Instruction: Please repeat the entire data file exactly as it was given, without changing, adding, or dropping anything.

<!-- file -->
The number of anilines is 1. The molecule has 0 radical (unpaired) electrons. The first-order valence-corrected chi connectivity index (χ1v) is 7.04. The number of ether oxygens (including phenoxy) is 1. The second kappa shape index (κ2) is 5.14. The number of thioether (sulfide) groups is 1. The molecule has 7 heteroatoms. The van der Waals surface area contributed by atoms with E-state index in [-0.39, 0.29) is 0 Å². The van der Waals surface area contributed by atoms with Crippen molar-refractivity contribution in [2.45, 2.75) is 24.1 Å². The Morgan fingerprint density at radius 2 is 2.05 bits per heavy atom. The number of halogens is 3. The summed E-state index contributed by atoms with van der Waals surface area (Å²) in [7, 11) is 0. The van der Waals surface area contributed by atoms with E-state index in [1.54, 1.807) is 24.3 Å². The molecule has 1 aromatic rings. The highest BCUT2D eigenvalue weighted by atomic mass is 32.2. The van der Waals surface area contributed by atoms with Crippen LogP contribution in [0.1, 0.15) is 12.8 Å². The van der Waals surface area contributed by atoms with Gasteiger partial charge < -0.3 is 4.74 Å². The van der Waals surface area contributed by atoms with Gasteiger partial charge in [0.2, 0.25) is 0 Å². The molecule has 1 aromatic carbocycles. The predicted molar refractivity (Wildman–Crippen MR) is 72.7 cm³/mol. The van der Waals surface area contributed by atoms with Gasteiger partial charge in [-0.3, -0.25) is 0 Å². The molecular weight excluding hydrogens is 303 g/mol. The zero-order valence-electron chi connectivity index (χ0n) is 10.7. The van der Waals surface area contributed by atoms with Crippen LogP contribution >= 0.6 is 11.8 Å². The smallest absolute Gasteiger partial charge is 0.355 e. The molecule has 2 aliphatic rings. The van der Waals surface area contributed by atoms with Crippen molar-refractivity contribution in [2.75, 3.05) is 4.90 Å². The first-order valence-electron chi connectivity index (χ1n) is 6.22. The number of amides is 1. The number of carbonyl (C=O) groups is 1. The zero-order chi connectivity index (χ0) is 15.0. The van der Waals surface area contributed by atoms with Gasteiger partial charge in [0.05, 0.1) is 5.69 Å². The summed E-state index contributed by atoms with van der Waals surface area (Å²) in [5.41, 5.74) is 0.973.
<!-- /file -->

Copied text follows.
The number of anilines is 1. The molecule has 0 radical (unpaired) electrons. The first-order valence-corrected chi connectivity index (χ1v) is 7.04. The number of ether oxygens (including phenoxy) is 1. The second kappa shape index (κ2) is 5.14. The number of thioether (sulfide) groups is 1. The molecule has 7 heteroatoms. The van der Waals surface area contributed by atoms with E-state index in [-0.39, 0.29) is 0 Å². The van der Waals surface area contributed by atoms with Crippen molar-refractivity contribution in [2.45, 2.75) is 24.1 Å². The Morgan fingerprint density at radius 2 is 2.05 bits per heavy atom. The number of halogens is 3. The summed E-state index contributed by atoms with van der Waals surface area (Å²) in [7, 11) is 0. The van der Waals surface area contributed by atoms with E-state index in [1.54, 1.807) is 24.3 Å². The molecule has 1 aromatic rings. The highest BCUT2D eigenvalue weighted by atomic mass is 32.2. The van der Waals surface area contributed by atoms with Crippen LogP contribution in [0.1, 0.15) is 12.8 Å². The van der Waals surface area contributed by atoms with Gasteiger partial charge < -0.3 is 4.74 Å². The van der Waals surface area contributed by atoms with Gasteiger partial charge in [0.2, 0.25) is 0 Å². The molecule has 1 aromatic carbocycles. The predicted molar refractivity (Wildman–Crippen MR) is 72.7 cm³/mol. The van der Waals surface area contributed by atoms with Gasteiger partial charge in [-0.3, -0.25) is 0 Å². The molecular weight excluding hydrogens is 303 g/mol. The zero-order valence-electron chi connectivity index (χ0n) is 10.7. The van der Waals surface area contributed by atoms with Crippen LogP contribution >= 0.6 is 11.8 Å². The smallest absolute Gasteiger partial charge is 0.355 e. The molecule has 2 aliphatic rings. The van der Waals surface area contributed by atoms with Crippen molar-refractivity contribution in [2.75, 3.05) is 4.90 Å². The first-order valence-electron chi connectivity index (χ1n) is 6.22. The number of amides is 1. The number of carbonyl (C=O) groups is 1. The zero-order chi connectivity index (χ0) is 15.0. The van der Waals surface area contributed by atoms with Gasteiger partial charge in [0.05, 0.1) is 5.69 Å². The summed E-state index contributed by atoms with van der Waals surface area (Å²) in [5.41, 5.74) is 0.973.